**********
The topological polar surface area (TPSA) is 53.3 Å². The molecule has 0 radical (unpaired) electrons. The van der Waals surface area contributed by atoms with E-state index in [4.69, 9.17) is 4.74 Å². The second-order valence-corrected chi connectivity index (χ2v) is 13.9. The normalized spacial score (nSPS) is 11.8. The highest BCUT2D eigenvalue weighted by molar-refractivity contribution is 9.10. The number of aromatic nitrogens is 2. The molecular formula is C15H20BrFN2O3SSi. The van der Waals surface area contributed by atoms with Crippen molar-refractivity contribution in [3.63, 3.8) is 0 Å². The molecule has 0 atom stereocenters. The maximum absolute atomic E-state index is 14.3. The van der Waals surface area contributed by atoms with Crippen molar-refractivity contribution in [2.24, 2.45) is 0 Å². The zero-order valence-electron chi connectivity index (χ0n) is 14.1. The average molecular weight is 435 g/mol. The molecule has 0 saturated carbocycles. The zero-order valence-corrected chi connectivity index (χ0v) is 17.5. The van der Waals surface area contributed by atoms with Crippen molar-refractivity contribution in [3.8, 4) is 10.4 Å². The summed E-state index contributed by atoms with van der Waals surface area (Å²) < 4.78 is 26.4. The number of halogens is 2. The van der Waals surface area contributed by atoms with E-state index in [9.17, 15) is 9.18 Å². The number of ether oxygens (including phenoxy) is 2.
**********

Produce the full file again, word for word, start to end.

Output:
The topological polar surface area (TPSA) is 53.3 Å². The molecule has 0 radical (unpaired) electrons. The van der Waals surface area contributed by atoms with E-state index in [4.69, 9.17) is 4.74 Å². The second-order valence-corrected chi connectivity index (χ2v) is 13.9. The normalized spacial score (nSPS) is 11.8. The highest BCUT2D eigenvalue weighted by molar-refractivity contribution is 9.10. The number of aromatic nitrogens is 2. The molecular formula is C15H20BrFN2O3SSi. The van der Waals surface area contributed by atoms with Crippen molar-refractivity contribution in [3.63, 3.8) is 0 Å². The molecule has 0 atom stereocenters. The maximum absolute atomic E-state index is 14.3. The van der Waals surface area contributed by atoms with Crippen molar-refractivity contribution in [2.24, 2.45) is 0 Å². The zero-order valence-electron chi connectivity index (χ0n) is 14.1. The average molecular weight is 435 g/mol. The molecule has 0 saturated carbocycles. The zero-order valence-corrected chi connectivity index (χ0v) is 17.5. The van der Waals surface area contributed by atoms with Crippen molar-refractivity contribution in [3.8, 4) is 10.4 Å². The summed E-state index contributed by atoms with van der Waals surface area (Å²) < 4.78 is 26.4. The number of halogens is 2. The van der Waals surface area contributed by atoms with E-state index in [9.17, 15) is 9.18 Å². The number of ether oxygens (including phenoxy) is 2.